On College GameDay, the crew agreed on the notion that if Ohio State was going to win on Saturday, we were going to know immediately. As in, it wasn’t going to take long to see if the Buckeyes showed up for an early kickoff in East Lansing.

That belief might’ve subconsciously stemmed from the fact that entering Saturday, Ohio State hadn’t won a regular season game in which it failed to score 27 points since the last time it visited East Lansing back in 2016. In the 3 regular season instances in which the Buckeyes failed to hit that 27-point mark dating back to the start of 2017, they lost.

I’m sure plenty of Ohio State fans in the early going of Saturday’s game felt like 2015 game against Michigan State. That is, OSU entered holding on to its Playoff hopes for dear life, only to watch a less-talented MSU team win a grind-it-out November game.

Saturday could’ve easily followed that same script. It didn’t.

Finally, Ohio State won a defensive struggle. And by “defensive struggle,” I’m not talking about winning a 30-14 game against Minnesota. I’m talking about a game when Ohio State was winding down the clock holding on to a 19-6 lead, 10 of those points came via a safety and a defensive touchdown.

Call it gutty, gritty or whatever. But whatever you call it, I’d call it a good sign.

Credit: Mike Carter-USA TODAY Sports

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There’s the obvious reason as to why Ohio State’s first win with less than 27 points in 2 years was a good sign. The defense did the heavy lifting.

You know, the same group that’s been extremely mediocre the last month. The same group that allowed an average of 40 points the last 2 games against the likes of Purdue and Nebraska. The same group that’s been putting a whole lot of pressure on Dwayne Haskins to carry the team. Saturday wasn’t that. At all.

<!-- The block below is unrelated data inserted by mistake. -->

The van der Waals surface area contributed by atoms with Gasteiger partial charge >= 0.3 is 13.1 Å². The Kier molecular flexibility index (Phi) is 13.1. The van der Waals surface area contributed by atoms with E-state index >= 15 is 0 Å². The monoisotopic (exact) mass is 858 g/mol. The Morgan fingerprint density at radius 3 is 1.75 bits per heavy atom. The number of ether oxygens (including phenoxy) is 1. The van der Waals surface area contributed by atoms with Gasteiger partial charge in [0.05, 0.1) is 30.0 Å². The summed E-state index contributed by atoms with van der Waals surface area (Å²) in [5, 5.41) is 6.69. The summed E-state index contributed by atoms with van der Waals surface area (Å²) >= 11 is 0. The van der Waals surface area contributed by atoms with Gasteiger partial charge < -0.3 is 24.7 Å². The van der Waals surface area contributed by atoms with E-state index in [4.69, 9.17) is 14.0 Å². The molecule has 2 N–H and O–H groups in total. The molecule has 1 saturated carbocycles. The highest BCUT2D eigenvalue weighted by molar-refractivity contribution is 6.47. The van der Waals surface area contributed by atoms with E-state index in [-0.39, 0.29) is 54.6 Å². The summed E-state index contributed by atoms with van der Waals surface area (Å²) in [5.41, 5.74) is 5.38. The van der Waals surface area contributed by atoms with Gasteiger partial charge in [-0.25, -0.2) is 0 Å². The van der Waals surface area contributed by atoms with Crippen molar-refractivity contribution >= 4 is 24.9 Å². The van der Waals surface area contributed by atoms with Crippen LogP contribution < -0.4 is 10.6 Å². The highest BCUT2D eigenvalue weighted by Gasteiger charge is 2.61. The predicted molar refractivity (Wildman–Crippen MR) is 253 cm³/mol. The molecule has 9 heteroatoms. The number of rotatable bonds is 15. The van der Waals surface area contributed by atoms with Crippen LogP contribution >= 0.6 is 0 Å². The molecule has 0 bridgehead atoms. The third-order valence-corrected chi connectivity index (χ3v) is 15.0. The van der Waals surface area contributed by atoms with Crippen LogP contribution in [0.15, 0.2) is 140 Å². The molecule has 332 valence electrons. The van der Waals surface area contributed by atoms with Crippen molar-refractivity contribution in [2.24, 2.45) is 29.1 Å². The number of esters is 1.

The 227 passing yards for Haskins was actually his fewest total of the year. It wasn’t an efficient day from Haskins, but on the road against one of the nation’s best defenses, that’s OK.

Even against the nation’s No. 1 run defense, Ohio State didn’t just turn into a pass-only team like it has in years past of the Urban Meyer era. It would’ve been easy to deviate from the running game in the first half after the Buckeyes were held to 14 rushing yards and just 0.9 yards per carry. Mike Weber helped the Buckeyes run for 4 yards per carry in the second half, which was capped off by his late touchdown.

Will anyone tout the Buckeyes for running for 2.9 yards per carry? No, but it says a lot that the Buckeyes still trusted the game plan to try and wear Michigan State down.

MSU was worn down alright. I mean, the Spartans were apparently so worn down that they didn’t even want to punt to Ohio State.

Seriously, what in the WORLD was this, Mark Dantonio?

MSU went with that punting strategy while Ohio State’s punting game was arguably the biggest difference in the game. After he started with a 4-yard dud for the ages, Drue Chrisman dropped 6 punts inside the Michigan State 20, including a sequence of 4 straight inside the 6-yard line. That’s actually what prompted MSU’s blunder.

Surely Meyer will be fired up to talk punts. Rather, great* punts.

Ohio State fans should be fired up with how that played out. This team almost felt like it checked out when it didn’t light up the scoreboard. That’s an extremely scary quality for a team to have, especially late in the season.

Did Saturday mean that Ohio State was going to suddenly go into 2014 mode and blow past Michigan to earn another trip to the B1G Championship? No, but it showed a side of Meyer’s program that many — myself included — didn’t think it had the last couple years.

Maybe it’s a certain toughness. Perhaps it’s just showing that, “hey, when our best player isn’t playing out of his mind, we can still win a game against a quality defense.” And sure, you could argue that Ohio State has done that in years past, but I think that 27-point stat bears repeating.

Fox Sports announcer Gus Johnson made a simple, important point at the end of Ohio State’s victory.

“It has not been pretty,” Johnson said, “but it’s been disciplined and effective when they needed it.”

He’s right. The Buckeyes needed that.